Barker House, 2003
How I came to spend a lot of time in Edenton, North Carolina, is a long and convoluted story involving death, divorce, squandered fortunes, alcoholism and madness. It’s too long to tell here, and suffice it to say that fortunately I was not the victim of any of these misfortunes. But during the late 1990s I started visiting this little town on the Albemarle Sound on a regular basis. I was invited into the homes of many old families and introduced to family stories rich with drama and intrigue.
Prior to this, Edenton has played only a small role in my experience. When my maternal great-grandparents came to America from Germany, they settled in another small town not too far away on the opposite side of the Sound. But no family remained there by the time I came along. My mother remembered some elderly relatives from her youth who’d lived in Edenton, the kinds of tradition-laden, but otherwise dirt poor antique dealers you often find in towns like this, of whom it was said that they’d sell anything in their house if you were offering cash. They, too, were long gone by the time I came along.
Edenton has one of the finest collections of Colonial architecture on the East Coast. So the story goes, these structure exist because the town fathers made a deal with General Sherman when he was moving through the South during the Civil War, burning every village, town and city in his path.
Many of the surviving structures remain today and are still in use. Some have never left the hands of the families that built them.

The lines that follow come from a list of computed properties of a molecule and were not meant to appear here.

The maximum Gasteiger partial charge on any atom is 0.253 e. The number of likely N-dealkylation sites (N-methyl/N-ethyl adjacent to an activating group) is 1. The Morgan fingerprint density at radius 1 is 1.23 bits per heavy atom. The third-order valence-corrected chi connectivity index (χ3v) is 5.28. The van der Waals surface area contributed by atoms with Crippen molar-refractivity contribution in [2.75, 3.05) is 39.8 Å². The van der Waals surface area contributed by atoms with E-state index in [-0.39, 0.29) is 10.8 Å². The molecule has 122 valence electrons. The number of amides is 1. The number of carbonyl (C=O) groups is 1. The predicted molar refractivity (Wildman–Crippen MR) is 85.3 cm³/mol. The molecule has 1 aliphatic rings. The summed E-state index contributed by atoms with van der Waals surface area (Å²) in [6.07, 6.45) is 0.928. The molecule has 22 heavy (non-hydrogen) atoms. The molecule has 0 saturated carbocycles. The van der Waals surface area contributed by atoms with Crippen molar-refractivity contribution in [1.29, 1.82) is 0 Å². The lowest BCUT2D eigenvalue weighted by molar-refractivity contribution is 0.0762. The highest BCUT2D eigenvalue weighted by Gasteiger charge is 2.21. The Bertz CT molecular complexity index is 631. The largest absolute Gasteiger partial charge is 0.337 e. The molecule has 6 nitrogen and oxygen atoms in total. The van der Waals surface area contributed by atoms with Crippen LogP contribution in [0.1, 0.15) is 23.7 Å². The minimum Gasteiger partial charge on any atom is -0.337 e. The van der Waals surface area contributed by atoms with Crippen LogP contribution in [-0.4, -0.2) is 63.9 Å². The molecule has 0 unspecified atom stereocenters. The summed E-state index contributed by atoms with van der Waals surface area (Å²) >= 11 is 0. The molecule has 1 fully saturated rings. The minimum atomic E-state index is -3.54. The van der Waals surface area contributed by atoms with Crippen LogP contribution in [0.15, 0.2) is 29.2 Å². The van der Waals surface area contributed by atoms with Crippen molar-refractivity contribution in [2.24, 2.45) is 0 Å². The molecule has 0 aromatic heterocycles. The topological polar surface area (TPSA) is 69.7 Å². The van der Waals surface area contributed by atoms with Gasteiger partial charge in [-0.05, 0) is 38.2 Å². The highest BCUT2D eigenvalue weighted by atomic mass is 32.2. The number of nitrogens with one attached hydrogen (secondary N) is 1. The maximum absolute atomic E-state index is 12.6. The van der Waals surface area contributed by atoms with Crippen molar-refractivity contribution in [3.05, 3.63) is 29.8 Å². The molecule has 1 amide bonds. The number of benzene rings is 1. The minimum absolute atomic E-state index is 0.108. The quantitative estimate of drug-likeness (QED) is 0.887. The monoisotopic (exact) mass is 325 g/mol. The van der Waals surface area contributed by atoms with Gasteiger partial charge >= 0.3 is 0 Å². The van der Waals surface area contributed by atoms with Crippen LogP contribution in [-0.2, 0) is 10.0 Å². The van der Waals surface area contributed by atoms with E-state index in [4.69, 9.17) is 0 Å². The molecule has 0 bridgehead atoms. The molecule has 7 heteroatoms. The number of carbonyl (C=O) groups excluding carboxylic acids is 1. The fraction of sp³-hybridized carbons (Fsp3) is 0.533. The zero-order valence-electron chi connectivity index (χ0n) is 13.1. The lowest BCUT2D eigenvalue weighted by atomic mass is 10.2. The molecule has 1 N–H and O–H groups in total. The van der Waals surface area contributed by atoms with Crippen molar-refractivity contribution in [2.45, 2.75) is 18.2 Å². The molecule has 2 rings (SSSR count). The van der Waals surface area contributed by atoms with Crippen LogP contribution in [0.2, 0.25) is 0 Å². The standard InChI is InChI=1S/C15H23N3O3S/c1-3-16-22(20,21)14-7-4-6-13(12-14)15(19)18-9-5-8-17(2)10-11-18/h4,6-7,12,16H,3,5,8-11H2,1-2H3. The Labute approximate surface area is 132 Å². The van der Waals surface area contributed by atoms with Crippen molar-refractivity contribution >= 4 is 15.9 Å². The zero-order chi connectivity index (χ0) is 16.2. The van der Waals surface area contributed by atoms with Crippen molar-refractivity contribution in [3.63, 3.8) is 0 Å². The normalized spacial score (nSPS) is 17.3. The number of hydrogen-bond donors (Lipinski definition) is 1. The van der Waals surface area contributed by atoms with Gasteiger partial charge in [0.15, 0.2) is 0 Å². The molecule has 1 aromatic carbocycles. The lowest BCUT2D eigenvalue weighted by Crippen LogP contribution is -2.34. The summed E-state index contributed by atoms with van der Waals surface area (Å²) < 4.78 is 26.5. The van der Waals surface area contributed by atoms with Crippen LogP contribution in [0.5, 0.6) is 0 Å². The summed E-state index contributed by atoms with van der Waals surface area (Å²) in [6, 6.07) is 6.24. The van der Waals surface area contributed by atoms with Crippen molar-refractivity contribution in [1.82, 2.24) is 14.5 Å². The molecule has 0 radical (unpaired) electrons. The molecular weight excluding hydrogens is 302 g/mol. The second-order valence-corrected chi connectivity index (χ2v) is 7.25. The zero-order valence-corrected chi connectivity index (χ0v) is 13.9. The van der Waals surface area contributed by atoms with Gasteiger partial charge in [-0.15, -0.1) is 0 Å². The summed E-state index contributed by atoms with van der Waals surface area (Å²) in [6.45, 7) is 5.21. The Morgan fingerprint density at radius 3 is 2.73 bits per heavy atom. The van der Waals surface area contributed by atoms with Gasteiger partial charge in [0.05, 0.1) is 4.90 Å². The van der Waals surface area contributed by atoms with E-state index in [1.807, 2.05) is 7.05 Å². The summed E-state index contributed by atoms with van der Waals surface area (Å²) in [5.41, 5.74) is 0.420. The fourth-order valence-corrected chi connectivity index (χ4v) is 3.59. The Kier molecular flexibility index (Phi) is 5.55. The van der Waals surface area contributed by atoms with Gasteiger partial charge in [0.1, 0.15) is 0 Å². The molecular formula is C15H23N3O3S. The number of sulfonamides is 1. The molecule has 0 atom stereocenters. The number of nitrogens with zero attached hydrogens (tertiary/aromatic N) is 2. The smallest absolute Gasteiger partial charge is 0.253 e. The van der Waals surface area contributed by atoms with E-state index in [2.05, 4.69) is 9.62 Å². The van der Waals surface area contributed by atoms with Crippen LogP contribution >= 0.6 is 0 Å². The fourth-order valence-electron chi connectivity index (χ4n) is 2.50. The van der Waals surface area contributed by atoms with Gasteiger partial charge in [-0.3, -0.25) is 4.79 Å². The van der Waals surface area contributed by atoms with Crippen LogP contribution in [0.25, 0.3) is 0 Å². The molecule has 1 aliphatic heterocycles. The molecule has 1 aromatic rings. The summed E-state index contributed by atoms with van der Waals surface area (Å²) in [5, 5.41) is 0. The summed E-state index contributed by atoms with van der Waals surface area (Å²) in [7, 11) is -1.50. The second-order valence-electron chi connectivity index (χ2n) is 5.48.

The Barker House, shown above, dates from 1782 and has served for many years as a visitor center and headquarters of the local historical society. I made this photograph of it in 2003, just a few months before a hurricane swept through town and sent a surge wave over the breakwater and knocked The Barker House off its foundation. (It was subsequently repaired and re-settled atop a much higher brick foundation.)
Chowan County Courthouse, 2003
The Chowan County Courthouse, built in 1724, is considered one of the finest Georgian courthouses in the United States and one of the most important public buildings in Colonial America. It’s courtroom, of a design that would be unfamiliar to most today, reflects the link between the English sense of justice and courtroom design and justice as it would come to be known and practiced in America.
During the summer of 2003 I took a lot of pictures in Edenton. Each year since I’ve added a few more images to the collection. There was talk once of a regional publisher creating a coffee table book of these photographs. But for reasons never explained to me, that idea never went any further than talk.
Fishing on Edenton Bay, 2003